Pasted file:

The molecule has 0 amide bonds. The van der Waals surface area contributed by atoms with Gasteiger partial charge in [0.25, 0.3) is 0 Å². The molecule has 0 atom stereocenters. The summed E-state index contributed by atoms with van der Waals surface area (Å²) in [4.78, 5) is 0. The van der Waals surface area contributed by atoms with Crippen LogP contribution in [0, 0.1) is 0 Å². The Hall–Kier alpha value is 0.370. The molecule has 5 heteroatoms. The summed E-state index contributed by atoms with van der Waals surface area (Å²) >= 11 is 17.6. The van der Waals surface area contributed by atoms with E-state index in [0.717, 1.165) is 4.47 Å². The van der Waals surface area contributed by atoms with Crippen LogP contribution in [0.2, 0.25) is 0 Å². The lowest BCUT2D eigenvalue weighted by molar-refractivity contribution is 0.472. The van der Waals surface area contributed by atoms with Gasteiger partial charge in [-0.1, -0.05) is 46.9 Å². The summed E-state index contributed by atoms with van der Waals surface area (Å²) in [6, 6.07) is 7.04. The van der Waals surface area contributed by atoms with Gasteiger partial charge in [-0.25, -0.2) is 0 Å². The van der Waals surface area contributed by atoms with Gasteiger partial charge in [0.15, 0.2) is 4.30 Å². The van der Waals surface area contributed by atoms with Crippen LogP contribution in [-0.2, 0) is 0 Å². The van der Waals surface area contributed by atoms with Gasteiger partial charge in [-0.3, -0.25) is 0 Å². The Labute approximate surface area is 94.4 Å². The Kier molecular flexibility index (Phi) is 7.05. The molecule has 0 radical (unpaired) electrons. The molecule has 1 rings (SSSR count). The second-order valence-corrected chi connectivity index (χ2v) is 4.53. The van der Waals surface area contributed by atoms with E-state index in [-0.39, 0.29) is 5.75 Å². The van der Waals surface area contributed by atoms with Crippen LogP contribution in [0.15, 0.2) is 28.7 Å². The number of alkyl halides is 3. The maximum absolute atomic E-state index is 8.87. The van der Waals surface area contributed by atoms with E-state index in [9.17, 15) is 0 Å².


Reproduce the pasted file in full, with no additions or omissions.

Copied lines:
The molecule has 0 amide bonds. The van der Waals surface area contributed by atoms with Gasteiger partial charge in [0.25, 0.3) is 0 Å². The molecule has 0 atom stereocenters. The summed E-state index contributed by atoms with van der Waals surface area (Å²) in [4.78, 5) is 0. The van der Waals surface area contributed by atoms with Crippen LogP contribution in [0, 0.1) is 0 Å². The Hall–Kier alpha value is 0.370. The molecule has 5 heteroatoms. The summed E-state index contributed by atoms with van der Waals surface area (Å²) >= 11 is 17.6. The van der Waals surface area contributed by atoms with E-state index in [0.717, 1.165) is 4.47 Å². The van der Waals surface area contributed by atoms with Crippen LogP contribution in [0.2, 0.25) is 0 Å². The lowest BCUT2D eigenvalue weighted by molar-refractivity contribution is 0.472. The van der Waals surface area contributed by atoms with Gasteiger partial charge in [-0.1, -0.05) is 46.9 Å². The summed E-state index contributed by atoms with van der Waals surface area (Å²) in [6, 6.07) is 7.04. The van der Waals surface area contributed by atoms with Gasteiger partial charge in [-0.25, -0.2) is 0 Å². The van der Waals surface area contributed by atoms with Gasteiger partial charge in [0.15, 0.2) is 4.30 Å². The van der Waals surface area contributed by atoms with Crippen LogP contribution in [-0.2, 0) is 0 Å². The van der Waals surface area contributed by atoms with Gasteiger partial charge in [-0.3, -0.25) is 0 Å². The Labute approximate surface area is 94.4 Å². The Kier molecular flexibility index (Phi) is 7.05. The molecule has 0 radical (unpaired) electrons. The molecule has 1 rings (SSSR count). The second-order valence-corrected chi connectivity index (χ2v) is 4.53. The van der Waals surface area contributed by atoms with E-state index in [-0.39, 0.29) is 5.75 Å². The van der Waals surface area contributed by atoms with Crippen LogP contribution in [0.15, 0.2) is 28.7 Å². The number of alkyl halides is 3. The maximum absolute atomic E-state index is 8.87. The van der Waals surface area contributed by atoms with E-state index in [9.17, 15) is 0 Å².